Posts Tagged ‘President Obama’
The Pacific Coast Collaborative—comprising British Columbia, California, Oregon and Washington—issued the Pacific Coast Action Plan on Climate and Energy late last month, representing an historic government and regional commitment–it covers the world’s fifth largest economy–to a comprehensive and far-reaching strategic alignment to combat climate change and promote clean energy.
Oh and by the way, President Obama issued a new Executive Order designed to encourage Americans to incorporate climate change awareness into their activities and plans, a few days later. His action this week followed up the White House’s Climate Action plan, released in June. (Check here for the White House climate action infographic.) Read the rest of this entry »
New York City Mayor Michael Bloomberg’s recent warning and major initiative about the impact of climate change on the city might seem like something out of a science fiction novel, maybe Flood by Stephen Baxter. But it’s not SF.
Major portions of the city could be underwater sooner than you think if actions are not taken now.
“I strongly believe we have to prepare for what scientists say is a likely scenario,” Bloomberg said at a press briefing last month at the Brooklyn Navy Yard. Read the rest of this entry »
I’ve been obsessing perhaps a little too much about the Romney/Ryan “energy policy” and attitude towards climate change, so it was refreshing to see President Obama’s evisceration of them during his DNC speech.
He rebuked Mitt Romney’s ridiculous joke making climate change a punchline at the Republican National Convention. “Climate change is not a hoax. More droughts and floods and wildfires are not a joke. They’re a threat to our children’s future.”
Here are his comments, from the transcript, which Obama followed pretty much verbatim:
“You can choose the path where we control more of our own energy. After thirty years of inaction, we raised fuel standards so that by the middle of the next decade, cars and trucks will go twice as far on a gallon of gas. We’ve doubled our use of renewable energy, and thousands of Americans have jobs today building wind turbines and long-lasting batteries. In the last year alone, we cut oil imports by one million barrels a day – more than any administration in recent history. And today, the United States of America is less dependent on foreign oil than at any time in nearly two decades.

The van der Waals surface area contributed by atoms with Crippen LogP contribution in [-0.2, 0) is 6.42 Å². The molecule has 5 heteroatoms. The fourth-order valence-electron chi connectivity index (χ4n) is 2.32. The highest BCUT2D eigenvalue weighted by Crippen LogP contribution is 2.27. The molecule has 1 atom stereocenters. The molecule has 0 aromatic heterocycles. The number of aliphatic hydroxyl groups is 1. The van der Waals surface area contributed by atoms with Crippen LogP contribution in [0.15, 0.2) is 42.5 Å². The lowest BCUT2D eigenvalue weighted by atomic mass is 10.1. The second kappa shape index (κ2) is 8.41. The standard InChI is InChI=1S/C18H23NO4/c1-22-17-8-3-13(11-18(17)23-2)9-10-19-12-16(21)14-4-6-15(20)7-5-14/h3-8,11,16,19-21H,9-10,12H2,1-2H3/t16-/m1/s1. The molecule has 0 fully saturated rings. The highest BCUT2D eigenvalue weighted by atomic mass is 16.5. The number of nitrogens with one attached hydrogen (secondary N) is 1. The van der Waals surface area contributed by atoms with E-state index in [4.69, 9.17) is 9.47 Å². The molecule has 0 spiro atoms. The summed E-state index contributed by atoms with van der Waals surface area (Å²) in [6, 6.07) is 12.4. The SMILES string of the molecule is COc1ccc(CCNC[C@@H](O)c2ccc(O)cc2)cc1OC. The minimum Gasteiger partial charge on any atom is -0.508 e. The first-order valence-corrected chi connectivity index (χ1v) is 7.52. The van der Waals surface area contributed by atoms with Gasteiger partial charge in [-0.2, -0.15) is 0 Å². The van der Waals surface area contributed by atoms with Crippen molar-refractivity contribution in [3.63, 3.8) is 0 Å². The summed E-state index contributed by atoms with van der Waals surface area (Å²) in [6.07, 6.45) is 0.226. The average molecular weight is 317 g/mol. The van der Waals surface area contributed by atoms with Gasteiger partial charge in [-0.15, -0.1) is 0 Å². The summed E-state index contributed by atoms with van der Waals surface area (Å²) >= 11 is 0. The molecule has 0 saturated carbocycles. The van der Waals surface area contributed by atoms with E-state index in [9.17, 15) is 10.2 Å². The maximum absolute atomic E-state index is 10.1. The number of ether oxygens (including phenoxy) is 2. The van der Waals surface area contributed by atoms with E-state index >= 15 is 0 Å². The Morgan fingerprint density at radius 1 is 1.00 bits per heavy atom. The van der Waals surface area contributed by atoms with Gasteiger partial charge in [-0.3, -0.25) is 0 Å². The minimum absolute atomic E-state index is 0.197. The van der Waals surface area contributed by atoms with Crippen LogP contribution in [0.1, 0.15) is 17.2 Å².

Now you have a choice – between a strategy that reverses this progress, or one that builds on it. We’ve opened millions of new acres for oil and gas exploration in the last three years, and we’ll open more. But unlike my opponent, I will not let oil companies write this country’s energy plan, or endanger our coastlines, or collect another $4 billion in corporate welfare from our taxpayers.
“We’re offering a better path – a future where we keep investing in wind and solar and clean coal; where farmers and scientists harness new biofuels to power our cars and trucks; where construction workers build homes and factories that waste less energy; where we develop a hundred year supply of natural gas that’s right beneath our feet. If you choose this path, we can cut our oil imports in half by 2020 and support more than 600,000 new jobs in natural gas alone.
“And yes, my plan will continue to reduce the carbon pollution that is heating our planet – because climate change is not a hoax. More droughts and floods and wildfires are not a joke. They’re a threat to our children’s future. And in this election, you can do something about it.”
Great stuff from Obama and the Dems – especially calling out Romney and the Republicans on their lies and lopsided view of America.
Here’s a long one for Blog Action Day 2010 and change.org.
July was a big month for ocean policy and global attention on polluted oceans.
On July 19 President Obama signed an Executive Order establishing a National Policy for the Stewardship of the Ocean, Coasts, and Great Lakes. His order adopted the 96-page Final Recommendations of the Interagency Ocean Policy Task Force and directs Federal agencies to take the appropriate steps to implement them.